Plant a Seed for Gender Equality

Posted by on November 16, 2017 in Featured, News, News and events | 0 comments

Plant a Seed for Gender Equality

Almost 100 years after the first British Women won the right to vote in the UK, how important is the movement for women’s equality today?

The Pankhursts were among those who led the march to achieve change in the name of gender equality, the influence of which is still with us today. They are daughters of the radical city of Manchester, which has a rich history of political activism and involvement in the struggle to achieve equality for all. Their legacy is felt in so many ways; the lasting impact of the way in which they went about fighting for their cause, their absolute dedication, their sacrifice and their ultimate success in achieving the vote for women.

As well as sharing the story of the history of the quest for women’s equality the Pankhurst Centre is also home to Manchester Women’s Aid, a charity that provides housing and practical support for women suffering domestic violence and abuse. Since the time of the Pankhurst’s activism, women have edged closer and closer towards achieving equality. However, our work continues to highlight that there is still a long way to go in all areas of society. Most difficult to comprehend is the startling fact that two women are killed in England and Wales each week as a result of domestic violence, whilst one in four suffer will suffer domestic violence in their lifetimes.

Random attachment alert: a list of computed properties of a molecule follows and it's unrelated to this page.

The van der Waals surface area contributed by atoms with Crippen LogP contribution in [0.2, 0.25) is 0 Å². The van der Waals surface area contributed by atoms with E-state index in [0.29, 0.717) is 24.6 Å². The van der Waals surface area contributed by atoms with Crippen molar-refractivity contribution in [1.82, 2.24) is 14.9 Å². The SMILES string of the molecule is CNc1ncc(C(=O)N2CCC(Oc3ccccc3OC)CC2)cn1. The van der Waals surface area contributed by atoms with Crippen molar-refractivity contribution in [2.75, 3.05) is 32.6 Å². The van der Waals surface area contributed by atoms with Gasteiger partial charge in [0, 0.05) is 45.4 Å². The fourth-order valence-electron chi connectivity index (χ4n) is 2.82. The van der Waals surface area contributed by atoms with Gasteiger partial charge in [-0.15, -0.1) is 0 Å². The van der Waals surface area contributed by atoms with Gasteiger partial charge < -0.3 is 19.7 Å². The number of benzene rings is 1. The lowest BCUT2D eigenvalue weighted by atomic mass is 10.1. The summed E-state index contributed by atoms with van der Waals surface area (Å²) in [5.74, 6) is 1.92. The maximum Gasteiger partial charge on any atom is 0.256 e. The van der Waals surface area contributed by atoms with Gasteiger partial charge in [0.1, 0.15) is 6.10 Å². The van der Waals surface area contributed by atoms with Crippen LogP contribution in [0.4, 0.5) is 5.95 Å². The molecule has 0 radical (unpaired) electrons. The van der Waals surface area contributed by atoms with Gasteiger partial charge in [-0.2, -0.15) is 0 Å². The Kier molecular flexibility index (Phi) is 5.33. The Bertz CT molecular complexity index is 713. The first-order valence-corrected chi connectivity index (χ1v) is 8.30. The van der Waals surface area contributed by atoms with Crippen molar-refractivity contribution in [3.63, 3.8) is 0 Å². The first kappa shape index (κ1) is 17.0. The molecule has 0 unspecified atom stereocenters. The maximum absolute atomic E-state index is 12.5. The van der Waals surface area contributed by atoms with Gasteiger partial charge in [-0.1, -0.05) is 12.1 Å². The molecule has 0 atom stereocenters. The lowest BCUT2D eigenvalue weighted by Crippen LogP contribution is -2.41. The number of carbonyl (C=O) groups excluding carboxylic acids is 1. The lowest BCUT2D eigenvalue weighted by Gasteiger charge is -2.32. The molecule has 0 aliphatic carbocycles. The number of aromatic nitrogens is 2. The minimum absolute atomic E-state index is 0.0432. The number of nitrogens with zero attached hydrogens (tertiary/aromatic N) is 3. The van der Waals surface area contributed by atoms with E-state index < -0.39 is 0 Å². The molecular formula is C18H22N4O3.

It still continues to be the case, that by taking a campaigning-led approach, women are making their voices heard, as the Gender Pay Gap issue highlights. The movement continues to be led and championed by strong and courageous women of today, just as it was centuries before.

Using the language of flowers to send a message

Suffragettes communicated a strong visual message, using the way they dressed to make sartorial statements. Whilst the press published taunting cartoons of women with masculine clothing and thick-rimmed glasses, the activists themselves opted to rail against this caricature, exuding high-fashion elegance at all times. Flowers were often one important element of their attire and another way of carrying through the colours of the movement.

Emmeline Pankhurst’s garden still stands at 62 Nelson Street, but is in need of some love and attention. With the help of you, our supporters, we want to transform it into a garden that tells the story of the incredible women who won the vote and offers a tranquil, therapeutic space, where women and their children who have experienced domestic abuse can regain their well-being and sense of place. It will be a space where they can reconnect with key parts of themselves that have been broken by violence.

We can’t think of a more fitting way to honour Emmeline and her daughters, 100 years after they helped secure the right for women to vote and made great strides for British gender equality. A report commissioned by the National Garden Scheme demonstrates that increasing people’s exposure to (and use of) green spaces can have a significant improvement on their mental health and well-being. The Pankhurst Garden will provide opportunities for horticultural therapy for survivors, meditation and public events, and for specialist historic tours from our incredible heritage volunteers. We will also encourage staff members to participate to provide stress relief and healthy, positive break from their stressful work. It is our long term goal to grow produce in the garden that can be used in the Centre café.

By pledging support, you will become an indelible part of the Pankhurst Centre’s story past, present and future. Please make a pledge by Thursday 14 December 2017.